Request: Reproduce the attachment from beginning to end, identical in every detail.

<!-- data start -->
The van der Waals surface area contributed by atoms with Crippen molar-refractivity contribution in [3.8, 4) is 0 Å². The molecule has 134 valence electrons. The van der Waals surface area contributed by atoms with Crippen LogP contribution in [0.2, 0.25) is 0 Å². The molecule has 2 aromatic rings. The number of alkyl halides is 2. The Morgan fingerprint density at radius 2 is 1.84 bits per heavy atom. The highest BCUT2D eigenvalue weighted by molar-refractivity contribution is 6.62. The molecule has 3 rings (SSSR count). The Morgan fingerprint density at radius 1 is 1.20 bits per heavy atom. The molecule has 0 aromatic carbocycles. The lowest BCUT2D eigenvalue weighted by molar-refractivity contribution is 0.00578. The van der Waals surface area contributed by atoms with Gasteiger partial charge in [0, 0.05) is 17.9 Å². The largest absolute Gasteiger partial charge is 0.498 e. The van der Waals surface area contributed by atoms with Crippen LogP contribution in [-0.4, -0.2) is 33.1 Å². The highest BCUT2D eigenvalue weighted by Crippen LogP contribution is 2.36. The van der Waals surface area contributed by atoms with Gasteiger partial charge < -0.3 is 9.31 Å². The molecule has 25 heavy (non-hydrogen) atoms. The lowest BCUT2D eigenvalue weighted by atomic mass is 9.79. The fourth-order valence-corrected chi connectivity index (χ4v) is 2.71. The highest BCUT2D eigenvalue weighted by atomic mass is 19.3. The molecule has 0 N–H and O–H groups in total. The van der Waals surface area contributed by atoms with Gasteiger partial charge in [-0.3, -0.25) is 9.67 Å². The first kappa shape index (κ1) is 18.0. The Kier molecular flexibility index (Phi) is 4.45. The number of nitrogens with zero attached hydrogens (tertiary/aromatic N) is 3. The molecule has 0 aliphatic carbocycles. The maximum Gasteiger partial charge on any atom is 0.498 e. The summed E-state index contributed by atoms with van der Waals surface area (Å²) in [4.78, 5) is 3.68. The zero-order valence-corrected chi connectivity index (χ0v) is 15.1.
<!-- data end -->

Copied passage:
The van der Waals surface area contributed by atoms with Crippen molar-refractivity contribution in [3.8, 4) is 0 Å². The molecule has 134 valence electrons. The van der Waals surface area contributed by atoms with Crippen LogP contribution in [0.2, 0.25) is 0 Å². The molecule has 2 aromatic rings. The number of alkyl halides is 2. The Morgan fingerprint density at radius 2 is 1.84 bits per heavy atom. The highest BCUT2D eigenvalue weighted by molar-refractivity contribution is 6.62. The molecule has 3 rings (SSSR count). The Morgan fingerprint density at radius 1 is 1.20 bits per heavy atom. The molecule has 0 aromatic carbocycles. The lowest BCUT2D eigenvalue weighted by molar-refractivity contribution is 0.00578. The van der Waals surface area contributed by atoms with Gasteiger partial charge in [0, 0.05) is 17.9 Å². The largest absolute Gasteiger partial charge is 0.498 e. The van der Waals surface area contributed by atoms with Crippen LogP contribution in [-0.4, -0.2) is 33.1 Å². The highest BCUT2D eigenvalue weighted by Crippen LogP contribution is 2.36. The van der Waals surface area contributed by atoms with Gasteiger partial charge < -0.3 is 9.31 Å². The molecule has 25 heavy (non-hydrogen) atoms. The lowest BCUT2D eigenvalue weighted by atomic mass is 9.79. The fourth-order valence-corrected chi connectivity index (χ4v) is 2.71. The highest BCUT2D eigenvalue weighted by atomic mass is 19.3. The molecule has 0 N–H and O–H groups in total. The van der Waals surface area contributed by atoms with Gasteiger partial charge in [-0.3, -0.25) is 9.67 Å². The first kappa shape index (κ1) is 18.0. The Kier molecular flexibility index (Phi) is 4.45. The number of nitrogens with zero attached hydrogens (tertiary/aromatic N) is 3. The molecule has 0 aliphatic carbocycles. The maximum Gasteiger partial charge on any atom is 0.498 e. The summed E-state index contributed by atoms with van der Waals surface area (Å²) in [4.78, 5) is 3.68. The zero-order valence-corrected chi connectivity index (χ0v) is 15.1.